In this blog I'll be covering seven things you probably didn't know about mortgage insurance.
Mortgage insurance is always required when you're purchasing a home with less than 20% down, and there are three insurers in Canada. CMHC, part of the federal government, Genworth and Canada Guaranty. To be eligible for mortgage insurance, all insurers require the borrower to be purchasing a home they'll be moving into, the purchase price to be less than one million dollars and the amortization period to be no longer than 25 years. Each of the three insurers have a few of their own policies as well.
CMHC requires one borrower to have a minimum credit score of 680. While Genworth and Canada Guaranty do not. Genworth requires a minimum credit score of 650 or higher and Canada Guaranty looks at credit scores on a case-by-case basis taking into account all the facts of the application.
`CMHC requires a lower debt service ratio of 35%. Which means your housing costs such as mortgage payments, strata fees, property taxes and heat should be no more than 35% of your gross income. And that all of your financial obligations should be no more than 42% of your gross income. This is your housing costs plus, any other financial obligations you have, such as payments on any loans, lines of credit and credit cards. Both Genworth and Canada Guaranty will allow a GDS to be up to 39% and a TDS to be up to 44% which increases your buying power by up to, 12%.
CMHC no longer allows for non-traditional sources of down payment that increase a borrower's debt. Such as using a loan or a line of credit as part of the down payment. Both Genworth and Canada Guaranty still both allow for this as an option as long as the debt service ratios remain in line.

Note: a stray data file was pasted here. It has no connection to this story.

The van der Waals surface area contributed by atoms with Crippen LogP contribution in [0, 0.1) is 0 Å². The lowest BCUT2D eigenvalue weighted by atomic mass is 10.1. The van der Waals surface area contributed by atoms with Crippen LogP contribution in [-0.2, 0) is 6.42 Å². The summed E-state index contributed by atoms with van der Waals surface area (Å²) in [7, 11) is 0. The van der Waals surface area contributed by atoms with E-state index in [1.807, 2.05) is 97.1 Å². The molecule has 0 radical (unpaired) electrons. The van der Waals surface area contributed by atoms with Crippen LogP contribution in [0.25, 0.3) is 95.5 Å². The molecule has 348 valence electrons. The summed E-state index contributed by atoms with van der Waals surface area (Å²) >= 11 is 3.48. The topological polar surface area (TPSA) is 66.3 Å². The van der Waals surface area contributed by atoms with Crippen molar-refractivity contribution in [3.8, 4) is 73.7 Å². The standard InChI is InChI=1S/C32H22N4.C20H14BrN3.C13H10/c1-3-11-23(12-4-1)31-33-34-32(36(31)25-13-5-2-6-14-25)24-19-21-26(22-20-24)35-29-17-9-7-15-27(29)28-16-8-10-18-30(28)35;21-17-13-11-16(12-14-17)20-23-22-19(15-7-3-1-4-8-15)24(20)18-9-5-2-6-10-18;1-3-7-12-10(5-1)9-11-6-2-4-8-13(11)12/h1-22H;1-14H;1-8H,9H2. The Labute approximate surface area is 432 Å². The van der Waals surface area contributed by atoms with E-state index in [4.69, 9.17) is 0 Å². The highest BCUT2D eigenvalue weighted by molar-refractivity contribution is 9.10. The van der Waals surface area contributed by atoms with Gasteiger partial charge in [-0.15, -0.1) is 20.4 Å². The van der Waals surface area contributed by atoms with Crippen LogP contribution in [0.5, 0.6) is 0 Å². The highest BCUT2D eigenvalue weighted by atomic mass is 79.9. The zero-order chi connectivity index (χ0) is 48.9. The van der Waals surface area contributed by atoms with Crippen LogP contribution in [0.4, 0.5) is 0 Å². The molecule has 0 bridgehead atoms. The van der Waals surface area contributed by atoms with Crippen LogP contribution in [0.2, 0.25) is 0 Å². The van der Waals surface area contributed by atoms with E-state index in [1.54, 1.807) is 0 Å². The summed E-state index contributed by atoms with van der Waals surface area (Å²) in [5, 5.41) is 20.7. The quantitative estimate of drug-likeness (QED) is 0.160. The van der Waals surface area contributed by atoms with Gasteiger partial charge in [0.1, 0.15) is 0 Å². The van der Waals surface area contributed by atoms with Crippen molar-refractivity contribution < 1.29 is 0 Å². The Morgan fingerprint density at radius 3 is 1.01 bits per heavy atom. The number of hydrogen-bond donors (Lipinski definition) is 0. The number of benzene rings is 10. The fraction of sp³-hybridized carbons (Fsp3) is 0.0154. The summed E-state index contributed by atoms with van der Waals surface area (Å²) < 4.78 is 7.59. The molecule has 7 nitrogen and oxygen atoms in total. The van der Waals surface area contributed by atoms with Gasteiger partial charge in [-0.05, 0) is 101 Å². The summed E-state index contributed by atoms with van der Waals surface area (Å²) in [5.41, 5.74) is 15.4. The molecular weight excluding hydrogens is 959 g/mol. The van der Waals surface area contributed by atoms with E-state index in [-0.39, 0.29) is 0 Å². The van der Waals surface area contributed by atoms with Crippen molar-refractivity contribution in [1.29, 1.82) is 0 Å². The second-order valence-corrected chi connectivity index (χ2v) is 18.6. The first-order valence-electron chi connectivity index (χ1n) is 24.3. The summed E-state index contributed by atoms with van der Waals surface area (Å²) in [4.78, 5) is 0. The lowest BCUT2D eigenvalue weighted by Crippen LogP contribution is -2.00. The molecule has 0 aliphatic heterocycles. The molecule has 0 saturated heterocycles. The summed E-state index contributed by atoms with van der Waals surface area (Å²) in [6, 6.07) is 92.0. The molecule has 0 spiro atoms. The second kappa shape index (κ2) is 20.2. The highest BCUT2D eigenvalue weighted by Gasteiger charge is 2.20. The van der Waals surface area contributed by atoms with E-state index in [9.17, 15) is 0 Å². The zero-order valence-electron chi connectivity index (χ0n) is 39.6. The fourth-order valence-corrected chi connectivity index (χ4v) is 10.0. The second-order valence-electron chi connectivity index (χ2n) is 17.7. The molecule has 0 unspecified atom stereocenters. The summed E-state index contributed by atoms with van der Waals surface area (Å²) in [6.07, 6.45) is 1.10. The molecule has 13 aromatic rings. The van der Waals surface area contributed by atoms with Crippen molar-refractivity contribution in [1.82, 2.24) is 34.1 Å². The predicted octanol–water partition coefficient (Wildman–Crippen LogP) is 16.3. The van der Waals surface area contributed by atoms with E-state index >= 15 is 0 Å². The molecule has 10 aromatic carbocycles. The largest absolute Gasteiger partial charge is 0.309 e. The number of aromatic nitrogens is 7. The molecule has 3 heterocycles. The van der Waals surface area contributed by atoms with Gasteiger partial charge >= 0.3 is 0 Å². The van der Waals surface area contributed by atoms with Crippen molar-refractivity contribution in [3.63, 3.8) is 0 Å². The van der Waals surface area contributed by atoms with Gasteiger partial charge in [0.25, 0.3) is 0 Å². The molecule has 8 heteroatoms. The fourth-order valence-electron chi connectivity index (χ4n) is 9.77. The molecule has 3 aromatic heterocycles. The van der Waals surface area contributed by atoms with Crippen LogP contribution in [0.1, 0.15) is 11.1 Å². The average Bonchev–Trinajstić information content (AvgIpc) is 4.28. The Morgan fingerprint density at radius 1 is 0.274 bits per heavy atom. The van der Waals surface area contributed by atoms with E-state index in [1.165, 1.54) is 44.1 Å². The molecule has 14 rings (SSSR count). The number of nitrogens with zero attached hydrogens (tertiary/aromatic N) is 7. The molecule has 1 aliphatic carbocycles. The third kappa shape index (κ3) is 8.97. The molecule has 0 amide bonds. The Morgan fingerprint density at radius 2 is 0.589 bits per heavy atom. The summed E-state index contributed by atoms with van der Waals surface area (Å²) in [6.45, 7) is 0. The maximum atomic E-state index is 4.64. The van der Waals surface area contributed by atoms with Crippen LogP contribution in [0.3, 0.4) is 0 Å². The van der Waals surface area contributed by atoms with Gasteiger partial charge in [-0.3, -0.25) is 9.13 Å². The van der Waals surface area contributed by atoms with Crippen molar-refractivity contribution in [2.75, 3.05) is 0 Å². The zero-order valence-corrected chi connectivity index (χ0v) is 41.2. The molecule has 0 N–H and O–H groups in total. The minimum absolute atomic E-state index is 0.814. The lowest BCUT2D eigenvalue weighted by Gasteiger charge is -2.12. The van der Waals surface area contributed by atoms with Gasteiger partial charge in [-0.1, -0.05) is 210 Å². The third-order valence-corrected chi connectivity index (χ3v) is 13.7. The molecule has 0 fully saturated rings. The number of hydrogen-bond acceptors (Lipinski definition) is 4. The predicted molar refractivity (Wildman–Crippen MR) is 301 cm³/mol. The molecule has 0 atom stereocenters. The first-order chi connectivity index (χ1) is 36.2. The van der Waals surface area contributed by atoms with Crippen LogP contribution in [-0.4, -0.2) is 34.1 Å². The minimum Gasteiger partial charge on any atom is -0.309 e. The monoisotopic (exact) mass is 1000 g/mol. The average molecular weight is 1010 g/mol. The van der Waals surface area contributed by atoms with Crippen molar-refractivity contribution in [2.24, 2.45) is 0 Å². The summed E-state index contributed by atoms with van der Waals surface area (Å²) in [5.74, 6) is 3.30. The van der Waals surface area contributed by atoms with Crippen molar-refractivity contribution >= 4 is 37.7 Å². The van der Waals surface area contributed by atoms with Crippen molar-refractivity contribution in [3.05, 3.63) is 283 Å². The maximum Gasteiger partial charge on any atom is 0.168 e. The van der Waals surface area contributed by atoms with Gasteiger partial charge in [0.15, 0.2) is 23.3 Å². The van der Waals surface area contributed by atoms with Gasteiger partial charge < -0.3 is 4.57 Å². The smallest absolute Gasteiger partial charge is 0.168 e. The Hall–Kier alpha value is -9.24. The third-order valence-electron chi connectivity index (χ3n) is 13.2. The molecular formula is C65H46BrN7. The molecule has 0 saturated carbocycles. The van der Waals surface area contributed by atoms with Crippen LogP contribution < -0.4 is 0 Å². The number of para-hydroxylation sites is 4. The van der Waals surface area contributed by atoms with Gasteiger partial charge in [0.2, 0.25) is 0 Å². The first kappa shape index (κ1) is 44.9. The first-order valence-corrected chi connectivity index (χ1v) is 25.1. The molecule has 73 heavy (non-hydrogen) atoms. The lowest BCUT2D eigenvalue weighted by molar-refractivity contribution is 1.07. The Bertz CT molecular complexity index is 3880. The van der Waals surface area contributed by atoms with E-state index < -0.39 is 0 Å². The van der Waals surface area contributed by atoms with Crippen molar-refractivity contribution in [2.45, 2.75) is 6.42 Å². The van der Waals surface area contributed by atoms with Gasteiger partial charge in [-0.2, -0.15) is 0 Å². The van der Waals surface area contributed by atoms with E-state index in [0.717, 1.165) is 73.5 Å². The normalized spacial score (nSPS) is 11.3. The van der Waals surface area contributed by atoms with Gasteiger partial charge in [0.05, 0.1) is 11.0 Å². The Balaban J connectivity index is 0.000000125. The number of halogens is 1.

Great news you can add the cost of your mortgage insurance premium right into your mortgage.
If you were to move your mortgage to another property taking out another high ratio mortgage. You'll receive a partial credit for the insurance premium you're already paid.
Saving the best to last, number seven. You'll always get a better mortgage rate when your mortgage is insured. All lenders consider an insured mortgage to be less risky. It also means the lender is able to set aside less capital reserves, which reduces their funding costs. These results in the borrowers getting the very best mortgage rate as an insured mortgage.
So, there you go, seven things you probably didn't know about mortgage insurance. If you'd like more information about today's subject, I’ve included a link below to my number one mortgage broker referral, Maureen Young. She's absolutely amazing. I'd be more than happy to answer any further questions.
Thanks for reading!